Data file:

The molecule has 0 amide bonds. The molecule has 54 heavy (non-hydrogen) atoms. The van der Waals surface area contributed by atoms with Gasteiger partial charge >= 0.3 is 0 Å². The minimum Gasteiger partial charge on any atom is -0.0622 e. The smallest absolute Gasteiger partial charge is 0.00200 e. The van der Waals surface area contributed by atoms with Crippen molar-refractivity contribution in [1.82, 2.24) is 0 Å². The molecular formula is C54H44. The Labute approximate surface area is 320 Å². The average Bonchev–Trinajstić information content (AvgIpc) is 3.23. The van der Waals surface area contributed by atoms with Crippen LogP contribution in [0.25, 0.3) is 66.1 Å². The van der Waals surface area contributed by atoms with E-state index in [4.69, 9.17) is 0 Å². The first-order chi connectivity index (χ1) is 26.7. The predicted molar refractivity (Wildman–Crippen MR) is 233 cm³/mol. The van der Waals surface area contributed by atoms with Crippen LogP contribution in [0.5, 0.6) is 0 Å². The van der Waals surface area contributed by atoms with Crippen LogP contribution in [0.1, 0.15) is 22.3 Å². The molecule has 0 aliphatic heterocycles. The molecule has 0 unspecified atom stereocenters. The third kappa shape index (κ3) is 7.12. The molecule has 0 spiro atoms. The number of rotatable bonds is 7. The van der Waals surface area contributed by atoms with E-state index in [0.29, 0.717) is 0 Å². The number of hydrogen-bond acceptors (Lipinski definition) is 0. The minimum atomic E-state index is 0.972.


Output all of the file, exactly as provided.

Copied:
The molecule has 0 amide bonds. The molecule has 54 heavy (non-hydrogen) atoms. The van der Waals surface area contributed by atoms with Gasteiger partial charge >= 0.3 is 0 Å². The minimum Gasteiger partial charge on any atom is -0.0622 e. The smallest absolute Gasteiger partial charge is 0.00200 e. The van der Waals surface area contributed by atoms with Crippen molar-refractivity contribution in [1.82, 2.24) is 0 Å². The molecular formula is C54H44. The Labute approximate surface area is 320 Å². The average Bonchev–Trinajstić information content (AvgIpc) is 3.23. The van der Waals surface area contributed by atoms with Crippen LogP contribution in [0.25, 0.3) is 66.1 Å². The van der Waals surface area contributed by atoms with E-state index in [4.69, 9.17) is 0 Å². The first-order chi connectivity index (χ1) is 26.7. The predicted molar refractivity (Wildman–Crippen MR) is 233 cm³/mol. The van der Waals surface area contributed by atoms with Crippen LogP contribution in [0.5, 0.6) is 0 Å². The van der Waals surface area contributed by atoms with Crippen LogP contribution in [0.1, 0.15) is 22.3 Å². The molecule has 0 aliphatic heterocycles. The molecule has 0 unspecified atom stereocenters. The third kappa shape index (κ3) is 7.12. The molecule has 0 spiro atoms. The number of rotatable bonds is 7. The van der Waals surface area contributed by atoms with E-state index in [0.29, 0.717) is 0 Å². The number of hydrogen-bond acceptors (Lipinski definition) is 0. The minimum atomic E-state index is 0.972.